Benjamin, who works in WSU’s psychology department, has been conducting research for the past several years regarding civility levels in state legislatures. He’s working with Lovrich and 14 other researchers from across the country, trying to identify what factors contribute to good working relationships and determine how those relationships influence the way states respond to emergencies.

More recently, they’ve started using the pandemic as a test case for how governors and legislatures respond under duress.

The work is in its initial stages, Benjamin said, but reactions to the coronavirus seem to fall into four basic categories.

Washington Gov. Jay Inslee, for example, has pursued a “public health” model that focuses on minimizing or eliminating COVID-19 cases altogether. Other states, such as Idaho, emphasize “flattening the curve,” so that cases are spread out to avoid over-burdening the health care system.

Another “pragmatic physician” approach recognizes there are limits to what people will do. Rather than promote strict isolation or social distancing practices that would really cut down on coronavirus cases, these states may choose less rigid restrictions that people are more likely to accept.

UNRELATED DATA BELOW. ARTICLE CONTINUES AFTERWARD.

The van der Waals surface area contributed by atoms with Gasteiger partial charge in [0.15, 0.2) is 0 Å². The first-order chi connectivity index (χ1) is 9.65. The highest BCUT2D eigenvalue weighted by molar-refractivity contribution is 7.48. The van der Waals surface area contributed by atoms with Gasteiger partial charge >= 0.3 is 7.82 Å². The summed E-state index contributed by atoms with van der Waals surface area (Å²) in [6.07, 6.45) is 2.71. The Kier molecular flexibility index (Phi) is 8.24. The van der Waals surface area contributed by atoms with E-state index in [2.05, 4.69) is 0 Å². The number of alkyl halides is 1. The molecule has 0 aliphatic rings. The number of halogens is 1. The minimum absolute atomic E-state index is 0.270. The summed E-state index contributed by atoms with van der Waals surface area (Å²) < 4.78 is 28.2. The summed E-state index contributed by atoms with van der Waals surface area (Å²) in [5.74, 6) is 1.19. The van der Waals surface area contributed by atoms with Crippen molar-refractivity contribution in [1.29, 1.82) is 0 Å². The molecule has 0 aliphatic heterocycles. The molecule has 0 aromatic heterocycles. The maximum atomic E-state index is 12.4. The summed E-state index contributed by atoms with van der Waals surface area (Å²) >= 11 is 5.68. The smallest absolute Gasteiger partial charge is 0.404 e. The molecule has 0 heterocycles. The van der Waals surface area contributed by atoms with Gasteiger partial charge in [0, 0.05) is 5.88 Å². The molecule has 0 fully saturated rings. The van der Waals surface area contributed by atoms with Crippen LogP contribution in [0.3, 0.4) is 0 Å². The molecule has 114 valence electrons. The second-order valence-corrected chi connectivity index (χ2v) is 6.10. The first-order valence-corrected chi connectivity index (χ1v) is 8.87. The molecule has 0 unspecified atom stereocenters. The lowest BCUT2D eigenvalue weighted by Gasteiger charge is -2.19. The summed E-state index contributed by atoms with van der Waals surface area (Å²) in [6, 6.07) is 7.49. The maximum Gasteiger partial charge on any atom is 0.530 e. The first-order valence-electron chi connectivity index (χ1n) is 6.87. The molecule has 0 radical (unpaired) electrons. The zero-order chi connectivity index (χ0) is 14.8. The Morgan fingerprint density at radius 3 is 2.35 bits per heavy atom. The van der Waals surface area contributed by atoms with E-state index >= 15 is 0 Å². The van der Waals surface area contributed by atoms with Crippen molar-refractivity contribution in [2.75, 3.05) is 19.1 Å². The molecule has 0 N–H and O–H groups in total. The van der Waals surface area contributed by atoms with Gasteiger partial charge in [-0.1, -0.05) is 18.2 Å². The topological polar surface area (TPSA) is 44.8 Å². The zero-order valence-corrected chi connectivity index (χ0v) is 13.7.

A fourth group of states take into consideration the economic impact of any restrictions and try to balance that against the public safety concerns.

Without a national strategy in fighting the coronavirus, Benjamin said, states are left with whichever approach their governor and/or legislature deem best.

As a result, people end up making “apples-to-oranges” comparisons. They wonder why one industry in Washington is deemed nonessential, while the same industry in Idaho can continue to operate. Absent any discussion of the states’ differing goals, that simply heightens public frustration and dissatisfaction.

“If everyone were under the same restrictions, I think there would be more acceptance,” Benjamin said. “But as soon as people see inequities, there will be less adherence.”

Which model is best from a public health standpoint likely won’t be known for years, he said. In the meantime, critics can use the differing standards to suggest governments don’t know what they’re doing.

“If there is a resurgence in the virus, I feel like the biggest key to success has to do with trust in government and public officials,” Benjamin said. “If trust is lost, all bets are off. People will do what they think is best for themselves, without considering the impact on society as a whole.”

Representative government

As has been the case in Idaho, state lawmakers are often the most vocal critics of government restrictions, thereby adding to the public distrust.